I tried a purely procedural solution, but it didn’t quite look right. The “energy ring” was too even, and it didn’t crinkle up at the center of the cone object the way the image map did. I eventually created a map in Photoshop to use as a baseline, and animated the “Previous layer” gradient instead. I threw in a semi-transparent layer of fractal turbulence in Lightwave which was gradually animated just so the energy effect wouldn’t repeat precisely every time. This was also the most contact I’ve had with Lightwave’s node-based surfacing, and I finally used some of the features that set it apart from the traditional surfacing options. The ability to directly feed one texture into multiple channels was a revelation, compared to the old way of having to copy-and-paste texture layers from color to specularity to glow to transparency and so on.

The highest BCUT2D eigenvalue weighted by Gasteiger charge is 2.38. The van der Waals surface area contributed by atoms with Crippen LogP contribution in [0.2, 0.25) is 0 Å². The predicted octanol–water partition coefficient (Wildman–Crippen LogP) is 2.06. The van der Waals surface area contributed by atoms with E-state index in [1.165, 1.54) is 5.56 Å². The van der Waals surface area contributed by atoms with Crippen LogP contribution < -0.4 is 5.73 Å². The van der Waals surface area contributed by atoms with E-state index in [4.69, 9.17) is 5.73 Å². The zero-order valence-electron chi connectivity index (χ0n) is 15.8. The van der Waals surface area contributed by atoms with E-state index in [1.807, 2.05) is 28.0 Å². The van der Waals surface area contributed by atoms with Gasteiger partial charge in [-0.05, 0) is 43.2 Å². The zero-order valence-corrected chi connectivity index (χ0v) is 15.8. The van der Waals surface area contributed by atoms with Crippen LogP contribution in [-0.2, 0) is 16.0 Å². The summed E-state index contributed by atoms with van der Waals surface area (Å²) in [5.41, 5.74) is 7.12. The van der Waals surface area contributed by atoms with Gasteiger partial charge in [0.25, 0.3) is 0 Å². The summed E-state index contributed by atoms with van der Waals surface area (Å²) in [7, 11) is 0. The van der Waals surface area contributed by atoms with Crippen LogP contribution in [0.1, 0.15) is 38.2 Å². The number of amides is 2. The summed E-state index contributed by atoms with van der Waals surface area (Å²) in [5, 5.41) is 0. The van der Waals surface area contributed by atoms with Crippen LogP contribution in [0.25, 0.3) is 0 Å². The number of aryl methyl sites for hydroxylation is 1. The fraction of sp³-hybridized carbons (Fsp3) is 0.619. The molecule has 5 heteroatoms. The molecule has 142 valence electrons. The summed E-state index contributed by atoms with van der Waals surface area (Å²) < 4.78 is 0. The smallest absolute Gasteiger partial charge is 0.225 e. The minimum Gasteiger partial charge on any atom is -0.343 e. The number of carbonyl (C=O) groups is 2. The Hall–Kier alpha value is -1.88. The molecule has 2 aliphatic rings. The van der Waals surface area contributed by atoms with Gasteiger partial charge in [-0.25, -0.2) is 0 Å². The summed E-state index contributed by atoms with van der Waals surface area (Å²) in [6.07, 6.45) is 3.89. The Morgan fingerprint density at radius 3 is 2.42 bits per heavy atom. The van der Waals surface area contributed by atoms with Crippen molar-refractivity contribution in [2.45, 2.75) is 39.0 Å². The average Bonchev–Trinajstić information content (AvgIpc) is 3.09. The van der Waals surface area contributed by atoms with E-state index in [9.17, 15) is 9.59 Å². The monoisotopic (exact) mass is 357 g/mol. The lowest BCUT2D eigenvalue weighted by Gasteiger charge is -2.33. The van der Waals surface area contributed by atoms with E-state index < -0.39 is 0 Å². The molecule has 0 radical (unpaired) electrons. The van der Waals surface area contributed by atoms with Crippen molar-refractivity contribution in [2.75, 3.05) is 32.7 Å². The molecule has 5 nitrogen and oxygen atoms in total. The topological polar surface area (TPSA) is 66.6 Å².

The upshot is, the new jump point now looks smooth opening up even at 24 FPS. Here’s the updated version of the shot.

I took another pass at the lighting rig for Rhys Salcombe‘s Minbari Warcruiser, brightening it considerably and switching the lights between the bottom ribs to single points rather than pairs of spots. I experimented with doing the effect with a luminance map, but it didn’t quite achieve the goal, so I stuck with doing it with lights. I also created a beaten-up version of the ship to represent the Trigati, to give some visual credence to the idea that the ship had been square in the middle of the biggest battle of the Earth-Minbari War when it deserted and hadn’t been able to make port for repairs in the twelve years since, and to differentiate it from the second Warcruiser that shows up at the end. It’s the first time I’ve done modeled damage on a spaceship, so that was fun.